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The magpie is traditionally attracted by bright objects which it can steal. It is used in similes or comparisons to refer to a person who collects things, especially of little use or value, or a person who chatters idly. In traditional belief, it was also sometimes regarded as a bird of ill-omen, as in the saying one for sorrow.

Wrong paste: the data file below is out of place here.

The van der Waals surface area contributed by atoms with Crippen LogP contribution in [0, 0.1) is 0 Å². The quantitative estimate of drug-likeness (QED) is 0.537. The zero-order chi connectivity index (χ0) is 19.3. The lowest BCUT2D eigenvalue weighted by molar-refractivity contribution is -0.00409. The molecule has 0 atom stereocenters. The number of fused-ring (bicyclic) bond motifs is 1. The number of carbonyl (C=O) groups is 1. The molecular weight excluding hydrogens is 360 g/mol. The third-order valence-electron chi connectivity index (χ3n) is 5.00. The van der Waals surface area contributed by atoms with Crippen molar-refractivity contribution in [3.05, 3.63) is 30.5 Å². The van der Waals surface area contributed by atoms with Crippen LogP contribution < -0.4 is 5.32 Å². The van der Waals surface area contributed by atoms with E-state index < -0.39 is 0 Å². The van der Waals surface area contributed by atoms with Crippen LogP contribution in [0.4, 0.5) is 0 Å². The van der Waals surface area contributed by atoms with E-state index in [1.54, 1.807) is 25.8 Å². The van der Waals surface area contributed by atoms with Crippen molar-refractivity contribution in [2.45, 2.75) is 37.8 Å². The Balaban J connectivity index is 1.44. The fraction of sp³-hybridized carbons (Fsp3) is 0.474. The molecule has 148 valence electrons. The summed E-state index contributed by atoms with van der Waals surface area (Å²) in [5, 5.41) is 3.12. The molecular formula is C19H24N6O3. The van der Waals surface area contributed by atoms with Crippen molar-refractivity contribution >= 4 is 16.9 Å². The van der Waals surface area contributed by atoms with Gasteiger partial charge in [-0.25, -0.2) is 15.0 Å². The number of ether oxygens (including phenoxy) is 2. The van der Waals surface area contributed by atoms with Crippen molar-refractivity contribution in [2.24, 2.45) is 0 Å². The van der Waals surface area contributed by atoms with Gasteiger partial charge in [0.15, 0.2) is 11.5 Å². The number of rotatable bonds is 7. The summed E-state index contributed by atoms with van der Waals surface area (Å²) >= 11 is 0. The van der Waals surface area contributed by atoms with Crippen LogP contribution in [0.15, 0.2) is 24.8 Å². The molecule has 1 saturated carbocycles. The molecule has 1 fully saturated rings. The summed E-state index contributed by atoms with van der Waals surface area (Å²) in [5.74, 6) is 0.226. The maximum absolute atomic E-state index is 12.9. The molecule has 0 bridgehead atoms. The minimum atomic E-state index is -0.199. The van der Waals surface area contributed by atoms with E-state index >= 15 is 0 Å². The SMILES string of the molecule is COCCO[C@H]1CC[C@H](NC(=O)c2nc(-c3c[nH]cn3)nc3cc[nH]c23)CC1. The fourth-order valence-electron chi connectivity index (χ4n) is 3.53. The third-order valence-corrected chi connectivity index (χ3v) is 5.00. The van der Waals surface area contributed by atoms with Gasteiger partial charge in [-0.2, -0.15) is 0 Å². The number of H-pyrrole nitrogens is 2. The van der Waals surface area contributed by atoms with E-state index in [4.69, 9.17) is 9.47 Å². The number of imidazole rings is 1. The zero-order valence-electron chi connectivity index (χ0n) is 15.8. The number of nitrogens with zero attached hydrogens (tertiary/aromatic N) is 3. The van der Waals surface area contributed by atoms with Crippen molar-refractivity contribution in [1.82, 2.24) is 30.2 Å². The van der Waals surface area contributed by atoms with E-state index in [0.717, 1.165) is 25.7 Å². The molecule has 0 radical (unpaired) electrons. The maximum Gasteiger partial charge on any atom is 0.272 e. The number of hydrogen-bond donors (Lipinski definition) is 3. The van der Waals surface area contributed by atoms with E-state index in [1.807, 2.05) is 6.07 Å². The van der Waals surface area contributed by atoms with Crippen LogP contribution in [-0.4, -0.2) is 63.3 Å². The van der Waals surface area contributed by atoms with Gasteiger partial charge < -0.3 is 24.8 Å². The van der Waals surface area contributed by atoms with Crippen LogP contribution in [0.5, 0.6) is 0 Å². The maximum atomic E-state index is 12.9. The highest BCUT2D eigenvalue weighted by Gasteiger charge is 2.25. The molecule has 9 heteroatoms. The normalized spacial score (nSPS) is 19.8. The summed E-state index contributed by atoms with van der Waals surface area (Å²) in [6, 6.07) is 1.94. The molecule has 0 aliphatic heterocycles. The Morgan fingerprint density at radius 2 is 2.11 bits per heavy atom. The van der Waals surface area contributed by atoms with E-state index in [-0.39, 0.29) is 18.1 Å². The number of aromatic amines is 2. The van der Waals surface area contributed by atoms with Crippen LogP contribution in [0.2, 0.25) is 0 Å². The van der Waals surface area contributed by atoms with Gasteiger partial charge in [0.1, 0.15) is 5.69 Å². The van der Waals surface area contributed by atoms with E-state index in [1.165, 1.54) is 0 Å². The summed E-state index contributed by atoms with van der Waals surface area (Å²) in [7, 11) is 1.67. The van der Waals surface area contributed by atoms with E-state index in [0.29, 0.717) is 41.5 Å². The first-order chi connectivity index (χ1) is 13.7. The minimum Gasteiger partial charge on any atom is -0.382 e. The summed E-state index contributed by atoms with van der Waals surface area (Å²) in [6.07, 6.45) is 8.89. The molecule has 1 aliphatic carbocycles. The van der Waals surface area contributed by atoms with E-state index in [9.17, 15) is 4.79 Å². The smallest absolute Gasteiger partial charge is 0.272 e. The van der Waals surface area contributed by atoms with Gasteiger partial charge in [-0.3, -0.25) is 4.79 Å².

The name is recorded from the late 16th century, and is probably a shortening of dialect maggot the pie, maggoty-pie, from Magot (Middle English pet form of the given name Marguerite) + pie (ultimately from Latin pica ‘magpie’).

Subjects: Zoology and Animal Sciences.

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